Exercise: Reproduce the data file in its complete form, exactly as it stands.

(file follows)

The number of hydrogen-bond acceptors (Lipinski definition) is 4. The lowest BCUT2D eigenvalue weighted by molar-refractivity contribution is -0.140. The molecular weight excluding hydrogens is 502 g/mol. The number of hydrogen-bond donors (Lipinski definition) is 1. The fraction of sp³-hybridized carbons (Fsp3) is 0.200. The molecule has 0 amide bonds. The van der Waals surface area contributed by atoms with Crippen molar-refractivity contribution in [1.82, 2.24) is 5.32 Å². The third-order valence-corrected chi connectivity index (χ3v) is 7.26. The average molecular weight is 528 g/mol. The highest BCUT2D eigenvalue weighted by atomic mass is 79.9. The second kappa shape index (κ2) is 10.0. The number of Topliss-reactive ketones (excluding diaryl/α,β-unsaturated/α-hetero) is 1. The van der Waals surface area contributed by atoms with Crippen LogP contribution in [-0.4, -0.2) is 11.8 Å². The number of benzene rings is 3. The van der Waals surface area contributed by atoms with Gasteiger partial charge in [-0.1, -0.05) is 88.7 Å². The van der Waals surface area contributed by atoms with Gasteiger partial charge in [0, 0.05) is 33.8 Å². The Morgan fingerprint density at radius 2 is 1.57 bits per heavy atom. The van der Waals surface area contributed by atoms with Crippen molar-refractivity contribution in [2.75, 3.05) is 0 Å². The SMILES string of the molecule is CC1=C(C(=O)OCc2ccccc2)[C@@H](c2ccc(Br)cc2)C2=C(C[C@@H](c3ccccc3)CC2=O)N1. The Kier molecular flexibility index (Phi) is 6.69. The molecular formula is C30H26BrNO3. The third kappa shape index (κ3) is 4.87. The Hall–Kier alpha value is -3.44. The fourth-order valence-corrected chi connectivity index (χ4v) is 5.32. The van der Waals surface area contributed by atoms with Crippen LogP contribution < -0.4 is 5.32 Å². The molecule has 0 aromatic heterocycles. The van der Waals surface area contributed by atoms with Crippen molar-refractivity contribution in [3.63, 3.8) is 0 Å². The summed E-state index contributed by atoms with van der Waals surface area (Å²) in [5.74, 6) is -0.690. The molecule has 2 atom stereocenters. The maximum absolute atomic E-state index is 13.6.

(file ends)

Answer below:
The number of hydrogen-bond acceptors (Lipinski definition) is 4. The lowest BCUT2D eigenvalue weighted by molar-refractivity contribution is -0.140. The molecular weight excluding hydrogens is 502 g/mol. The number of hydrogen-bond donors (Lipinski definition) is 1. The fraction of sp³-hybridized carbons (Fsp3) is 0.200. The molecule has 0 amide bonds. The van der Waals surface area contributed by atoms with Crippen molar-refractivity contribution in [1.82, 2.24) is 5.32 Å². The third-order valence-corrected chi connectivity index (χ3v) is 7.26. The average molecular weight is 528 g/mol. The highest BCUT2D eigenvalue weighted by atomic mass is 79.9. The second kappa shape index (κ2) is 10.0. The number of Topliss-reactive ketones (excluding diaryl/α,β-unsaturated/α-hetero) is 1. The van der Waals surface area contributed by atoms with Crippen LogP contribution in [-0.4, -0.2) is 11.8 Å². The number of benzene rings is 3. The van der Waals surface area contributed by atoms with Gasteiger partial charge in [-0.1, -0.05) is 88.7 Å². The van der Waals surface area contributed by atoms with Gasteiger partial charge in [0, 0.05) is 33.8 Å². The Morgan fingerprint density at radius 2 is 1.57 bits per heavy atom. The van der Waals surface area contributed by atoms with Crippen molar-refractivity contribution in [2.75, 3.05) is 0 Å². The SMILES string of the molecule is CC1=C(C(=O)OCc2ccccc2)[C@@H](c2ccc(Br)cc2)C2=C(C[C@@H](c3ccccc3)CC2=O)N1. The Kier molecular flexibility index (Phi) is 6.69. The molecular formula is C30H26BrNO3. The third kappa shape index (κ3) is 4.87. The Hall–Kier alpha value is -3.44. The fourth-order valence-corrected chi connectivity index (χ4v) is 5.32. The van der Waals surface area contributed by atoms with Crippen LogP contribution < -0.4 is 5.32 Å². The molecule has 0 aromatic heterocycles. The van der Waals surface area contributed by atoms with Crippen molar-refractivity contribution in [3.63, 3.8) is 0 Å². The summed E-state index contributed by atoms with van der Waals surface area (Å²) in [5.74, 6) is -0.690. The molecule has 2 atom stereocenters. The maximum absolute atomic E-state index is 13.6.